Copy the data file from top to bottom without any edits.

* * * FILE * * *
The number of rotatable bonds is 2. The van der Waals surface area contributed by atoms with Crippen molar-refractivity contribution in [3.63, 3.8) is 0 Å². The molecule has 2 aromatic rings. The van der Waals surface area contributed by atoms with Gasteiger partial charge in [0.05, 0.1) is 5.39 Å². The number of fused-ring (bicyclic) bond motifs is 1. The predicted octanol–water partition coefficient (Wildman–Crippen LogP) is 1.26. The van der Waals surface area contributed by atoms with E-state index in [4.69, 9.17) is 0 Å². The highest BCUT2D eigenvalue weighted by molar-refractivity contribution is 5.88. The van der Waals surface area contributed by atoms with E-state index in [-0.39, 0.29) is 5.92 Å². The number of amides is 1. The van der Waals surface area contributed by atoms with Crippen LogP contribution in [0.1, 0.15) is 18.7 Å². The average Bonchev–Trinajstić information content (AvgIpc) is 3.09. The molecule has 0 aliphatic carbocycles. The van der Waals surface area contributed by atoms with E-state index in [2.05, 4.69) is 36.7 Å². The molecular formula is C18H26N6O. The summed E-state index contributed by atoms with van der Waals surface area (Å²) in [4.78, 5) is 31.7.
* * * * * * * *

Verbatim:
The number of rotatable bonds is 2. The van der Waals surface area contributed by atoms with Crippen molar-refractivity contribution in [3.63, 3.8) is 0 Å². The molecule has 2 aromatic rings. The van der Waals surface area contributed by atoms with Gasteiger partial charge in [0.05, 0.1) is 5.39 Å². The number of fused-ring (bicyclic) bond motifs is 1. The predicted octanol–water partition coefficient (Wildman–Crippen LogP) is 1.26. The van der Waals surface area contributed by atoms with E-state index in [4.69, 9.17) is 0 Å². The highest BCUT2D eigenvalue weighted by molar-refractivity contribution is 5.88. The van der Waals surface area contributed by atoms with E-state index in [-0.39, 0.29) is 5.92 Å². The number of amides is 1. The van der Waals surface area contributed by atoms with Crippen LogP contribution in [0.1, 0.15) is 18.7 Å². The average Bonchev–Trinajstić information content (AvgIpc) is 3.09. The molecule has 0 aliphatic carbocycles. The van der Waals surface area contributed by atoms with E-state index in [2.05, 4.69) is 36.7 Å². The molecular formula is C18H26N6O. The summed E-state index contributed by atoms with van der Waals surface area (Å²) in [4.78, 5) is 31.7.